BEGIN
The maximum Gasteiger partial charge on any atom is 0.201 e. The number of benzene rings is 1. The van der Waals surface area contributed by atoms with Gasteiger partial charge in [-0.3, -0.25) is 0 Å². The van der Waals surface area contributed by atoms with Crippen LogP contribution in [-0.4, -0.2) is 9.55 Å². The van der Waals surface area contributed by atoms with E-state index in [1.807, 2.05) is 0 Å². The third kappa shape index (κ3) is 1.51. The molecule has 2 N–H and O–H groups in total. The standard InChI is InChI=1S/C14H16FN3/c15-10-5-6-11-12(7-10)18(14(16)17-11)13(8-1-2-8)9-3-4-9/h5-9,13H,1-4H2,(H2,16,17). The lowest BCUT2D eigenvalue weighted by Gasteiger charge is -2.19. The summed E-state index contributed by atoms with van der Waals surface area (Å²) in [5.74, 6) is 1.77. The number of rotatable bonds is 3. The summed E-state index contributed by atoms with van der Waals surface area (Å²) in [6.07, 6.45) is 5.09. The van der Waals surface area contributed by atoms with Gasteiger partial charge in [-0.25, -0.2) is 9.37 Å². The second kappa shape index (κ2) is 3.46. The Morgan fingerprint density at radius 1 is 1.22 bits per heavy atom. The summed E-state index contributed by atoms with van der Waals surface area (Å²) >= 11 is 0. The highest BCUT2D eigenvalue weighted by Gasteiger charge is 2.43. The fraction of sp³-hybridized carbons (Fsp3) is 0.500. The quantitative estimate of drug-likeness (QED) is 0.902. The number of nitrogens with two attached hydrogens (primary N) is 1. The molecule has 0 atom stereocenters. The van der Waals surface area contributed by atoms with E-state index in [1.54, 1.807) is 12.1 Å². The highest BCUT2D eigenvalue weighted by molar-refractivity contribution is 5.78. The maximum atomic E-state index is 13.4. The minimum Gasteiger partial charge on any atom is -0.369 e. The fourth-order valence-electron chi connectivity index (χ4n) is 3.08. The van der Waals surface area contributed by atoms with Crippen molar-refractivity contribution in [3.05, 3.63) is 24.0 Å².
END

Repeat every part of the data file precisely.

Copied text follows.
The maximum Gasteiger partial charge on any atom is 0.201 e. The number of benzene rings is 1. The van der Waals surface area contributed by atoms with Gasteiger partial charge in [-0.3, -0.25) is 0 Å². The van der Waals surface area contributed by atoms with Crippen LogP contribution in [-0.4, -0.2) is 9.55 Å². The van der Waals surface area contributed by atoms with E-state index in [1.807, 2.05) is 0 Å². The third kappa shape index (κ3) is 1.51. The molecule has 2 N–H and O–H groups in total. The standard InChI is InChI=1S/C14H16FN3/c15-10-5-6-11-12(7-10)18(14(16)17-11)13(8-1-2-8)9-3-4-9/h5-9,13H,1-4H2,(H2,16,17). The lowest BCUT2D eigenvalue weighted by Gasteiger charge is -2.19. The summed E-state index contributed by atoms with van der Waals surface area (Å²) in [5.74, 6) is 1.77. The number of rotatable bonds is 3. The summed E-state index contributed by atoms with van der Waals surface area (Å²) in [6.07, 6.45) is 5.09. The van der Waals surface area contributed by atoms with Gasteiger partial charge in [-0.25, -0.2) is 9.37 Å². The second kappa shape index (κ2) is 3.46. The Morgan fingerprint density at radius 1 is 1.22 bits per heavy atom. The summed E-state index contributed by atoms with van der Waals surface area (Å²) >= 11 is 0. The highest BCUT2D eigenvalue weighted by Gasteiger charge is 2.43. The fraction of sp³-hybridized carbons (Fsp3) is 0.500. The quantitative estimate of drug-likeness (QED) is 0.902. The number of nitrogens with two attached hydrogens (primary N) is 1. The molecule has 0 atom stereocenters. The van der Waals surface area contributed by atoms with E-state index in [1.54, 1.807) is 12.1 Å². The highest BCUT2D eigenvalue weighted by molar-refractivity contribution is 5.78. The maximum atomic E-state index is 13.4. The minimum Gasteiger partial charge on any atom is -0.369 e. The fourth-order valence-electron chi connectivity index (χ4n) is 3.08. The van der Waals surface area contributed by atoms with Crippen molar-refractivity contribution in [3.05, 3.63) is 24.0 Å².